Bebe Daniels was born Phyllis Virginia Daniels on this day in 1901 in Dallas, Texas. Her father, Melville Daniel MacMeal (sometimes spelled McMeal or MacNeal) was a theater manager who went by the names Melville Daniels and Danny Daniels. Her mother, Pastora Engracia Griffin, who took the stage name Phyllis Griffin (1874-1959), was a theatrical actress who was born in Medellin, Antioquia State, Columbia, South America to an American father and Columbian mother.
Legend has it that Bebe’s first taste of stardom came at the age of 2 months, when her mother carried her onto the stage during a play in 1901 called Jane. Bebe did begin acting at a very young age and touring the country with her parents theatrical productions.
It wasn’t long before they came to Los Angeles and little Bebe got a part in a motion picture. As near as I can tell, her first real role came in 1910 with A Common Enemy for Selig-Polyscope. She continued to act in many shorts, one of which was The Wonderful Wizard of OZ where she played Dorothy. In 1915, Hal Roach paired her with Harold Lloyd in the “Lonesome Luke” series. (Incidentally, Hal Roach’s birthday is also January 14th.) She had a widely publicized courtship (thanks to Roach) with Lloyd even though she was only 14 and he was almost 22! As Bebe put it in an interview in 1929, “I was too young and he was too poor and by the time I was old enough and he was rich enough we had ceased to care.”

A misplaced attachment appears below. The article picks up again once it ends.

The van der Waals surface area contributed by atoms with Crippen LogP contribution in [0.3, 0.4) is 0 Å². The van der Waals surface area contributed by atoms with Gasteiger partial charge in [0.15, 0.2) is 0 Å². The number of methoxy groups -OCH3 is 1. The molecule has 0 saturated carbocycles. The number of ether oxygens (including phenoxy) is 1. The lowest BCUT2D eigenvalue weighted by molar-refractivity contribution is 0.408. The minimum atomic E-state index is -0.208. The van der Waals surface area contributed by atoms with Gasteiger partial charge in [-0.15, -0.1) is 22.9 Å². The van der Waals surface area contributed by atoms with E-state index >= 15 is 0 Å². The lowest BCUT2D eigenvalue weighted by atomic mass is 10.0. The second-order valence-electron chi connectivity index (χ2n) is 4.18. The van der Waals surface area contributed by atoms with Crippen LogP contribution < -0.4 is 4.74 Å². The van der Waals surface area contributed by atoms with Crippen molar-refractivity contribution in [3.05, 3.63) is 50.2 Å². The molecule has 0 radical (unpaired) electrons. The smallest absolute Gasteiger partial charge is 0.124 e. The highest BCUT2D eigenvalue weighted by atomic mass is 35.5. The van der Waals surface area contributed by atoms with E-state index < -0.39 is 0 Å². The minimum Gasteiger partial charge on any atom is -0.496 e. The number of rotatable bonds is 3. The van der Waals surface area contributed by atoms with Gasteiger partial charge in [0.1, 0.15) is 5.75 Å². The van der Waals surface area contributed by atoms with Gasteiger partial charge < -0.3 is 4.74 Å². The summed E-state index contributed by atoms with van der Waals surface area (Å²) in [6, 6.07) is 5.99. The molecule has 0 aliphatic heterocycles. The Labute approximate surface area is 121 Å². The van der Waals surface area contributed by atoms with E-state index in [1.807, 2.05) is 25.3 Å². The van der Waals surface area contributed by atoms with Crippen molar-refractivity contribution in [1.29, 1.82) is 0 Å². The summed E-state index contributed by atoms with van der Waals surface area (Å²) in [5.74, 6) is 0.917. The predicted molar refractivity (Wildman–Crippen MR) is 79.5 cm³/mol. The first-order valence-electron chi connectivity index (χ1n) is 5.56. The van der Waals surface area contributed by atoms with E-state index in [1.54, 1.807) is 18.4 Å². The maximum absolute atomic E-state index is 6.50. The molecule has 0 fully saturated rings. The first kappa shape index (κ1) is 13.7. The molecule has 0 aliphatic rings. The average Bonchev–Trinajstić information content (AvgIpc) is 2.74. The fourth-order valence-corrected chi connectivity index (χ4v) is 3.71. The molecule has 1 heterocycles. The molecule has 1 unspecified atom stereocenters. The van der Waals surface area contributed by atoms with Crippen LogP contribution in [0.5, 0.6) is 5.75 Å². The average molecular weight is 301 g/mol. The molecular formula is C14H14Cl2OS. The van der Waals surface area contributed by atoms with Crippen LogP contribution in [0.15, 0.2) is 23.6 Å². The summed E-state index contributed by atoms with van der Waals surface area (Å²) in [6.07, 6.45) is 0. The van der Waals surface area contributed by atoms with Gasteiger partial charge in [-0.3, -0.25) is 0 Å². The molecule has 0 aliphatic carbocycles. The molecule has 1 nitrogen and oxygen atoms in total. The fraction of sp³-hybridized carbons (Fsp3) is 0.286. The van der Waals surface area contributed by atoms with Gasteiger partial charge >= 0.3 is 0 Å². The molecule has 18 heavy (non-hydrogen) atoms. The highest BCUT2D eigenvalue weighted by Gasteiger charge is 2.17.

She made almost 200 shorts with Roach. When she turned 18, she was approached by Cecil B. DeMille and offered a contract with Paramount. She worked for Paramount and its subsidiary, Realart, from 1919-1928. She acted alongside some of the greatest leading men to ever grace the silver screen; Rudolph Valentino, John Gilbert, Wally Reid, William Powell, Rod la Rocque, just to name a few.
The advent of talkies allowed the studios to dump stars that they felt were underperforming at the box office, overpriced or just too difficult. It was in 1928, that Paramount decided not to renew Bebe’s contract. Undeterred, she signed with William LeBaron at RKO Studios and made the musical Rio Rita, proving that not only was her voice fit for sound, but she could really sing too. Rio Rita was a huge success. Paramount must have been kicking themselves for letting her go. She starred in four more films for RKO, before signing a contract with Warner Brothers and starring in such greats as The Maltese Falcon and 42nd Street.
Bebe married her costar, Ben Lyon, from her third talking film on 14 June 1930. They had a daughter, Barbara (1931-1995) who went on to become a singer and adopted a son, Richard (1934-2013), who went on to become an actor.
The Lyons were growing tired of Hollywood life. Bebe had some trouble with what we would now call a stalker. They loved England and decided that they wanted to relocate to London. They got very involved in English theater and radio. Bebe made a few British films. They opted to stay in England during the Blitz. They returned to California for a short time after the war, but moved back and remained in England for good. Bebe, Ben and their two children all starred in the wildly popular British radio program called Life With The Lyons (1951-1961), which later made the transition to television.
After suffering from several severe strokes in the early 1960s, Bebe was pretty much forced to retire. She helped her son Richard run an antique shop in England.
She passed away on 16 March, 1971 of a cerebral hemorrhage in her home in London at the age of 70. Husband Ben was by her side. Her ashes are interred in the Chapel columbarium at the Hollywood Forever Cemetery in Los Angeles, California.